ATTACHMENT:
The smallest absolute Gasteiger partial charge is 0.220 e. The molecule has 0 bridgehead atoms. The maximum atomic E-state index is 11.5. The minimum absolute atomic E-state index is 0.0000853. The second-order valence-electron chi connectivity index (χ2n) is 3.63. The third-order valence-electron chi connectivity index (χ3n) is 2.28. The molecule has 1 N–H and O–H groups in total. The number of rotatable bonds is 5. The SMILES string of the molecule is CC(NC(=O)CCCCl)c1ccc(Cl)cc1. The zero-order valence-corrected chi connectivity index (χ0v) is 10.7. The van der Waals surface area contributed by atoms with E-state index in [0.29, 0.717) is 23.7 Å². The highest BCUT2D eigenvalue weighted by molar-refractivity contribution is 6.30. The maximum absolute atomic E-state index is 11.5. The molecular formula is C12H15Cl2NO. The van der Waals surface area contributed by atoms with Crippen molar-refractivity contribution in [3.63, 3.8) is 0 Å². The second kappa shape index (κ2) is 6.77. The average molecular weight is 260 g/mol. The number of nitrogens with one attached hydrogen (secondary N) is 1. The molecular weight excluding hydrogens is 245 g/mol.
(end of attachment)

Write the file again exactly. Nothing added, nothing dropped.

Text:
The smallest absolute Gasteiger partial charge is 0.220 e. The molecule has 0 bridgehead atoms. The maximum atomic E-state index is 11.5. The minimum absolute atomic E-state index is 0.0000853. The second-order valence-electron chi connectivity index (χ2n) is 3.63. The third-order valence-electron chi connectivity index (χ3n) is 2.28. The molecule has 1 N–H and O–H groups in total. The number of rotatable bonds is 5. The SMILES string of the molecule is CC(NC(=O)CCCCl)c1ccc(Cl)cc1. The zero-order valence-corrected chi connectivity index (χ0v) is 10.7. The van der Waals surface area contributed by atoms with E-state index in [0.29, 0.717) is 23.7 Å². The highest BCUT2D eigenvalue weighted by molar-refractivity contribution is 6.30. The maximum absolute atomic E-state index is 11.5. The molecular formula is C12H15Cl2NO. The van der Waals surface area contributed by atoms with Crippen molar-refractivity contribution in [3.63, 3.8) is 0 Å². The second kappa shape index (κ2) is 6.77. The average molecular weight is 260 g/mol. The number of nitrogens with one attached hydrogen (secondary N) is 1. The molecular weight excluding hydrogens is 245 g/mol.